“Grades should be a mirror,” not a carrot and a stick. -Feldman

Grading for Equity by Joe Feldman

Feldman, Joe. 2019. Grading for Equity: What It Is, Why It Matters, and How It Can Transform Schools and Curriculum. Thousand Oaks, CA: Corwin.

It is rare that a text fundamentally shakes the ground upon which your pedagogy stands. Grading for Equity accomplished this task and facilitated a reconstruction from the ashes. In this essential text, Joe Feldman tackles the challenges and inequities perpetuated by traditional assessment methods. Confronting the research question, “How can we minimize traditional grading’s negative impact on learning, particularly for vulnerable student populations, and instead reimagine grading to encourage, rather than undermine, effecting teaching and learning” Feldman guides the reader through a story of one Middle School Principal’s struggle to provide an equitable education. Throughout this journey the following aspects of assessment are examined: the commodity of grades, implicit bias, grade hacks, conflation of soft skills and content knowledge, and extrinsic motivation. After deconstructing traditional assessment methods, Feldman argues that rubrics, minimum grades, retakes, achievement scaling, and summative grading provide an equitable environment in which all students can succeed. 

Point based systems that average or weigh all assignments from a course to assign course grades do not accurately assess students’ learning achievement nor motivate students to learn. Teachers who use 0-100 point-based grading scales act as bankers, in a manner similar to Freire’s banking concept of education.  For example, Feldman notes that “student mistakes are penalized during the very stage of learning when students should be making mistakes,” and that these penalizations then provide barriers to course success (30). Instructors rely on students to take chances and feel comfortable out of their comfort zone, all of which are not promoted by penalizing students for mistakes. In effect the most recent assessment provides the most accurate measure of students’ achievements, not an average of everything completed during the learning process. Under this point-based traditional system, plagiarism according to Feldman, is “more of a survival tactic than a moral failure” (31). Citing a study by Skinner, Feldman also reminds us that “research has shown that extrinsic motivation is not an effective motivation strategy for authentic learning” (34). In effect, the traditional model acts to dehumanize the learner and reward compliance at the expense of education. Where the learning itself should be the motivation!

When assessment is vulnerable and ripe with bias, when it treats students differently based upon their socioeconomic status, everyone loses. For example, rewarding points for homework completion, not only discourages learning as noted above, it also treats students differently for environmental factors that are outside of their control. Most instructors assign zeros for missing or incomplete work. Yet, the zero creates a scenario where, “it’s so hard to bring your grade up, but so easy to bring it down” (83). “In other words, grades that average scores over time reflect the advantages and disadvantages of a student’ circumstances” (98).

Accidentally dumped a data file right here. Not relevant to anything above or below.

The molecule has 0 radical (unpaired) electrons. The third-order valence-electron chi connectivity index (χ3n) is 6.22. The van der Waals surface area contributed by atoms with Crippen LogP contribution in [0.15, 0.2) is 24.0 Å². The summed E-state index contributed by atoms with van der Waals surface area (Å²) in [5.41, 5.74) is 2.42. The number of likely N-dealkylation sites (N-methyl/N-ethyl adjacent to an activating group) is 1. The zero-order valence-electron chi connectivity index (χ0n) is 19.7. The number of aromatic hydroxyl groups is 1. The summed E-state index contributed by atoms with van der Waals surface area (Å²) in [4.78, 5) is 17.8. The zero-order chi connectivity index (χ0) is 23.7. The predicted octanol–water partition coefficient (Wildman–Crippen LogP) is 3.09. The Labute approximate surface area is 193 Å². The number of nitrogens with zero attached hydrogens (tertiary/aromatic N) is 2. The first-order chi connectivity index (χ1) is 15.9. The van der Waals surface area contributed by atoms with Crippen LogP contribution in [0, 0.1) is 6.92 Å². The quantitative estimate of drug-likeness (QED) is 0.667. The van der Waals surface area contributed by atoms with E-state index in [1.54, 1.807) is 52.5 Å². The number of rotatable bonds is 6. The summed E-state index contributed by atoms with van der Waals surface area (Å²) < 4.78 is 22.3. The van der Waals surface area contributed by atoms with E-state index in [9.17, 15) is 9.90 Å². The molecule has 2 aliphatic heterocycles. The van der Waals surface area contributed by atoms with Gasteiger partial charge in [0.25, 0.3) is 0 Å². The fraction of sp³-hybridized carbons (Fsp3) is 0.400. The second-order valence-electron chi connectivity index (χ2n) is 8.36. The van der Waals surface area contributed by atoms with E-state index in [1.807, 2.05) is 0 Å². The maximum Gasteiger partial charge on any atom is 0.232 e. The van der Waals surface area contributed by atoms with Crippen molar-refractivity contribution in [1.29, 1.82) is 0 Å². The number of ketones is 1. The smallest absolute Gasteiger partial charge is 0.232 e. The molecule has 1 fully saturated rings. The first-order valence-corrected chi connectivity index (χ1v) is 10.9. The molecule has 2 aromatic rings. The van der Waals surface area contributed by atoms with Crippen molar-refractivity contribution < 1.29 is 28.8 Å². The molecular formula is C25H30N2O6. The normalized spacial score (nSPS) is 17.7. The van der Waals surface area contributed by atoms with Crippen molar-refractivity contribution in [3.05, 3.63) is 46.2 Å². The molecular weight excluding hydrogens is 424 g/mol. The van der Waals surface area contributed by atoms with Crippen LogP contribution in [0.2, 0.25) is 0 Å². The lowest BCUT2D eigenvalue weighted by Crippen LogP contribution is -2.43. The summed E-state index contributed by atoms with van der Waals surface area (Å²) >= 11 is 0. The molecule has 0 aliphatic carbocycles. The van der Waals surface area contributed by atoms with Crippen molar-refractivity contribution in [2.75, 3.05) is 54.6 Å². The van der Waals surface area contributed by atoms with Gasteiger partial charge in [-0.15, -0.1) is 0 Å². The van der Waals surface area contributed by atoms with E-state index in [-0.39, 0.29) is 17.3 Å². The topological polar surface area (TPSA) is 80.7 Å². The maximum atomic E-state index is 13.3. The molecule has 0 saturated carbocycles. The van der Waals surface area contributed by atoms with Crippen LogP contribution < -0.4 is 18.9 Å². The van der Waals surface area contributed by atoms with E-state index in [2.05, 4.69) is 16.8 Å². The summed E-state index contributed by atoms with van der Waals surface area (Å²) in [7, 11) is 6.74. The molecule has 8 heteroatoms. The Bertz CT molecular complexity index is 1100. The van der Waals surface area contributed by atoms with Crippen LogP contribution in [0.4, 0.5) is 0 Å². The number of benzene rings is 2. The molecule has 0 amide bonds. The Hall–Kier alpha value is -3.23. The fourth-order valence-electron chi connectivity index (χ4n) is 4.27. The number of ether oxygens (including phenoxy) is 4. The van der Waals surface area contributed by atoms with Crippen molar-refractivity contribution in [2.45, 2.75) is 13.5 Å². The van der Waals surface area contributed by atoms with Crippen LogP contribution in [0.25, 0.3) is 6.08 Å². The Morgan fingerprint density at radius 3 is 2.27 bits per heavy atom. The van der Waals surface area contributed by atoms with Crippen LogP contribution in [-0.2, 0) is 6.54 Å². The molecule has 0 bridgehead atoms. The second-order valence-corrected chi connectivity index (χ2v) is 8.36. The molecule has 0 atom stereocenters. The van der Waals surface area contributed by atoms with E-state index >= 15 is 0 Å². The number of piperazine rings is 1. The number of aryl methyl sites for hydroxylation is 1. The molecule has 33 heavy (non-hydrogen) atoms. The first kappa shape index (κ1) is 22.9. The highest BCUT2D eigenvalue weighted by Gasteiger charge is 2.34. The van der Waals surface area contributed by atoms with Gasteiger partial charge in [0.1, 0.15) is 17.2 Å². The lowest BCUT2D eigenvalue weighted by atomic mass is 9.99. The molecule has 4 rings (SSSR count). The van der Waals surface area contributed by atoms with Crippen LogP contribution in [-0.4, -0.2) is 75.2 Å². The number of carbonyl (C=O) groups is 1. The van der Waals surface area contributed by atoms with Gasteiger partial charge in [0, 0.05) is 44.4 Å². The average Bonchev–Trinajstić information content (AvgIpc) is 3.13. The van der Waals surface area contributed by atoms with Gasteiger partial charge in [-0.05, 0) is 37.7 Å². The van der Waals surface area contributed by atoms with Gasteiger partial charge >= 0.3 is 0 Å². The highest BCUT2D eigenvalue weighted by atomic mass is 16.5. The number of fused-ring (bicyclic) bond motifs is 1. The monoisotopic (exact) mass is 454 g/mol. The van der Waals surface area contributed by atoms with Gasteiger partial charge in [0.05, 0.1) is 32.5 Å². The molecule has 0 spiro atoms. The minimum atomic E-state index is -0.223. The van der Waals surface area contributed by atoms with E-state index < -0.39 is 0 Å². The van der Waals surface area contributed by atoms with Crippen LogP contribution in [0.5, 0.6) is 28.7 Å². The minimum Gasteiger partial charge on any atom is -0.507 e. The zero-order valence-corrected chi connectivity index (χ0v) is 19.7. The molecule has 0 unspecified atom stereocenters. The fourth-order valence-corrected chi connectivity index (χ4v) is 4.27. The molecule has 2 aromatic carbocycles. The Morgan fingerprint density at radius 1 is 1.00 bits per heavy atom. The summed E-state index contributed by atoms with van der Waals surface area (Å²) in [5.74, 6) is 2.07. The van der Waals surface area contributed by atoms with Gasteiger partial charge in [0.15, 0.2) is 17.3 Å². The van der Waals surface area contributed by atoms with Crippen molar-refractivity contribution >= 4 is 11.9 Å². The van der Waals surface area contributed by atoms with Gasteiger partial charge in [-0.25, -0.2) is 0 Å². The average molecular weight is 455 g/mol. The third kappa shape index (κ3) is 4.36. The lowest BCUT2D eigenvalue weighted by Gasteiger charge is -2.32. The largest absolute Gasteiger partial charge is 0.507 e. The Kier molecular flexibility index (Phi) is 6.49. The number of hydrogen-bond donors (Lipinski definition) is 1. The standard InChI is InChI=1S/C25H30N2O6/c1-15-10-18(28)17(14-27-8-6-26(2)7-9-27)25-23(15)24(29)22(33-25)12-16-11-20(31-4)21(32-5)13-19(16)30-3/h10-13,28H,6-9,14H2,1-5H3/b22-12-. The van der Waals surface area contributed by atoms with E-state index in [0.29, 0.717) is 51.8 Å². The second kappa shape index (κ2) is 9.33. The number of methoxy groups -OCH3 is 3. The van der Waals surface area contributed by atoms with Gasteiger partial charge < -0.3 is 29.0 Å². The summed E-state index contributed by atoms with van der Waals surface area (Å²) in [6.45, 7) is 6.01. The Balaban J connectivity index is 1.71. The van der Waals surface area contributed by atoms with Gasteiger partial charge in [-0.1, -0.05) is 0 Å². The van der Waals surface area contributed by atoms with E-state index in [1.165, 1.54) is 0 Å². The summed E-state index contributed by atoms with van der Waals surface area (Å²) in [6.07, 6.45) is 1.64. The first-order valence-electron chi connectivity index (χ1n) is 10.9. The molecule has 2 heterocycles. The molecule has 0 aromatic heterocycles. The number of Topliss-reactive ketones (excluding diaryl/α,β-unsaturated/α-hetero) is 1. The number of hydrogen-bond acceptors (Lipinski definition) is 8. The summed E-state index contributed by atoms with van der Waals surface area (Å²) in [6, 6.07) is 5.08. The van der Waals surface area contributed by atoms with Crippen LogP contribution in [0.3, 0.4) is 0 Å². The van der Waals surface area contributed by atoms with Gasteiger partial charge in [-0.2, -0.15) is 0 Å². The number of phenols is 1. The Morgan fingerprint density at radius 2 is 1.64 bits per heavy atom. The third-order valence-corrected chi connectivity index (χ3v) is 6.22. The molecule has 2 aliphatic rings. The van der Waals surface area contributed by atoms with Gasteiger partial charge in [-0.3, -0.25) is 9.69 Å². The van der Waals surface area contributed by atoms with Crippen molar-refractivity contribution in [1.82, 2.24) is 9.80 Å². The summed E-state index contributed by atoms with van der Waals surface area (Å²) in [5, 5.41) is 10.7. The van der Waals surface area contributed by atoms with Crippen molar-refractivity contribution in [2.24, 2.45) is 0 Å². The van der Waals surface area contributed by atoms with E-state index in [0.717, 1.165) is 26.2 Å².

Grades are not a scarce resource and should not be treated as such! Using a bell curve and grading each student against the other reinforces the notion that achievement is only valued in competition with others. As Feldman noted, “When we use grades to compare students either explicitly with class rankings, merit awards based on a student’s achievement relative to peers or as woven into our grading through the use of the curve, we encourage competition and send the message that achievement is only meaningful when it’s higher than someone else’s achievement” (62). The DMV doesn’t only allow 10% of applicants to earn a driver’s license, so why should instructors gatekeep higher grades?

To confront these challenges and inequitable practices, Feldman suggest that assessment be accurate, bias-resistant, and motivational. Minimum grading and the 0-4 scale confront the “super F” dilemma and allows students to learn from their mistakes. It also allows instructors to more accurately notate if a student has not yet submitted material for assessment or has and has not satisfied the standards. Mandatory retakes, and or working into scaffolded assessment retake measures, allows instructors to more accurate measure a student’s achievement. Retakes also diminish the rewards for plagiarism, and the inequitable effects of extra credit and soft skills bias. We must, as Feldman claims, “stop relying on our grading as a classroom management strategy,” and instead create a system in which “students earn a grade based on what they themselves have learned, nothing more, nothing less” (147). Grades should be seen as temporary descriptors of a student’s mastery of the content, always flexible for growth and improvement. Rubrics remedy both issues of accuracy, bias, and motivation. “Rubrics share information and power… rubrics equip students to self-assess and even to peer-assess… they can protect us from bringing our implicit biases about students into our evaluation … [and ensure] evaluations are consistent” (189). When rubrics distinguish between content knowledge and soft skills, they help students make the connection between them and motivate students to develop both skills in tandem (218).

 Feldman’s Grading for Equity has established itself as a fundamental must-read for anyone in education. Those who have a particular affinity with equity will find the text both challenging and refreshing. As the first text to focus on assessment equity issues, Feldman’s work is sure to spark a long-lasting conversation as educators strive to implement his suggestions and measure their results. I cannot wait to see what this conversation brings next!